Q2030 21st Century Workforce
During the past couple of years, the Quad Cities Chamber, Quad Cities College and
University Presidents Council, United Way of the Quad Cities, and many partner organizations
and business and industry have been working behind the scenes laying the groundwork
to raise post-secondary degree and certificate achievement rates in our community.
This work was propelled by a 3-year Community Partners for Achievement grant from
the Lumina Foundation, an independent, private foundation committed to increasing
the proportion of Americans with degrees, certificates and other high-quality credentials
to 60 percent by 2025. State leaders are responding to the growing global demand for
talent by setting goals and enacting policies to increase attainment. Attainment is
being defined as a college degree or a certification established by industry or other
nationally-recognized third party for education or training beyond high school.
Although improvements need to be made to collect data that include post-secondary certificates, estimates through the 2014 U.S. Census Bureau provide the following postsecondary educational attainment rates for a completed associate degree or higher:
State of Iowa:
State of Illinois:
This is starkly contrasted by Korea,
The goals and deadlines vary, but the work is unanimously important:
60% by 2025
60% by 2020
Future Ready Iowa:
70% by 2025
On April 28, 2016, 157 community members representing business and industry, social
services, K-12 and higher education gathered at the Waterfront Convention Center in
Bettendorf for the Quad Cities Lumina Stakeholder Convening, challenged with questions
1. How do we increase college-going and career aspirations of our youth?
2. How do we increase the completion rates of our postsecondary students?
3. How do we increase the postsecondary completion rates of adults already in the work force?
According to 2014 U.S. Census Data as reported by Lumina, at the current growth rate of the community (all else equal), the Quad Cities would not reach a 60% attainment rate until the year 2051.
The day served to share information and gather critical input in making certificate and degree completion a priority in the Quad Cities. We learned that many people and programs are already doing good work, but most are operating independently of one another, and, some are even duplicating services.
The conversation and goals from the convening align with the Quad Cities Chamber Q2030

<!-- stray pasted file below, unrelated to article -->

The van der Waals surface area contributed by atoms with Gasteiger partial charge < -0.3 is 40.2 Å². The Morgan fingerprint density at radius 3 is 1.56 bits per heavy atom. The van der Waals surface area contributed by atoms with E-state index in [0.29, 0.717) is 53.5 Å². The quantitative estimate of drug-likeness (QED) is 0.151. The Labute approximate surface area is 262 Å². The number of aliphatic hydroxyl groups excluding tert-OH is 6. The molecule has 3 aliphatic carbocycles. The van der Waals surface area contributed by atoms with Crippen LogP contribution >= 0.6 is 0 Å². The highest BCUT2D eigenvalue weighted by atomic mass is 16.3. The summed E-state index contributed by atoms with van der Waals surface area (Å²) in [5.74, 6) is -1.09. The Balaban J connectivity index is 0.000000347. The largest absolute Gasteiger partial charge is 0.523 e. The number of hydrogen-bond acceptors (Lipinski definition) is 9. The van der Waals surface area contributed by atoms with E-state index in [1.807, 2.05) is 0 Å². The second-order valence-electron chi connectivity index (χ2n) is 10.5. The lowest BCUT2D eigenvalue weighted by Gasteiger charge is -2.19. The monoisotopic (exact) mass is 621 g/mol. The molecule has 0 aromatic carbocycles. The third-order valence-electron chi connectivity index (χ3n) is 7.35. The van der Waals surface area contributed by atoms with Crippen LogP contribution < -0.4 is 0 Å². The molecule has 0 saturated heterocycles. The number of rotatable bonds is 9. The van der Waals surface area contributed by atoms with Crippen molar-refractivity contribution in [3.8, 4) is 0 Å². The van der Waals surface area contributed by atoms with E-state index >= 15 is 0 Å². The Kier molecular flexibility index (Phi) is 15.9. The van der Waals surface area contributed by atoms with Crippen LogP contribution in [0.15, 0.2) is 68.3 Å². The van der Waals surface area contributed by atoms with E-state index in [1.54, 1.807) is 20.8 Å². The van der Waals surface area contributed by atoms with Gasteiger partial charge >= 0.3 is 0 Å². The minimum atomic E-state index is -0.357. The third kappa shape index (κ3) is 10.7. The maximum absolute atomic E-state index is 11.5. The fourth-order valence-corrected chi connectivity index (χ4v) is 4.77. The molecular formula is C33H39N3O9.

Regional Plan, in the 21st Century Workforce priority under the Creative People pillar. Moving forward, efforts
will be combined, and championed by community leaders: Dr. Don Doucette, LaDrina Wilson,
Amy Nimmer, and Dr. Ellen Kabat Lensch to:
1. Significantly improve the educational attainment levels of our communities.
2. Ensure the skilled work force necessary to support a thriving economy.
3. Reduce poverty.
4. Ensure an informed citizenry and healthy democracy.
5. Develop, attract and retain talent.
6. To be a cool, creative and prosperous region.
The five sub-workgroups that emerged out of the 4.28.16 convening will each be led by a team of volunteer co-chairs with 10-13 additional volunteers, called “Talents” -according to the Q2030 Regional Vision structure. They include:
1. Attracting and Retaining Talent
2. College Planning (financial aid/ getting ready to begin)
3. Career Awareness
4. Up-skilling and Re-skilling our Workforce
5. Credential Completion and Success
Co-chairs are currently soliciting talent to add to their teams.
Current Strengths of the Region
The conversation has been started
There is bi-state cooperation
There is a wealth of partnerships to draw on: public/private, K-12/Business
There are many post-secondary options
Business/Industry is already vibrant to attract and retain talent
The region is becoming more aware of the collective impact on how educational needs are changing
Data has been collected to guide the work forward:
QC K-12s are involved in National Clearinghouse (tracking data – who goes on to postsecondary
and who gets certifications) Data will help us set goals. If K-12 graduate does
not go immediately to postsecondary training, they have less than a 1% chance of completing
The Data Warehouse housed at SAU tracks variety of efforts – K readiness, 3rd grade reading, credit accrual, school attendance. Eventually it will allow us to compare interventions.
High School is not enough anymore.
- The focus of the nation has been on high school graduation – and we are improving that statistic. We now need to focus on postsecondary.
- Today’s students need more competency-based credentials – those that are transportable and MEAN something to employers.
Credential attainment and completion efforts should be inclusive of race, income and
- Students of color need to see role models/leaders that look like them.
- We need more diverse faculty in the classroom; we struggle to attract and employ people of color.
- Need to schedule classes around student needs- many work during the day when classes are held.
- Need to shift from the idea of “helping” to serving.
Engaged committees need a way to share resources and best practices.
- Logistically, who will administer the efforts and communication? Where would they be located to be accessible to all?
- How will information and best practices be shared?
- Who is financially supporting the charge?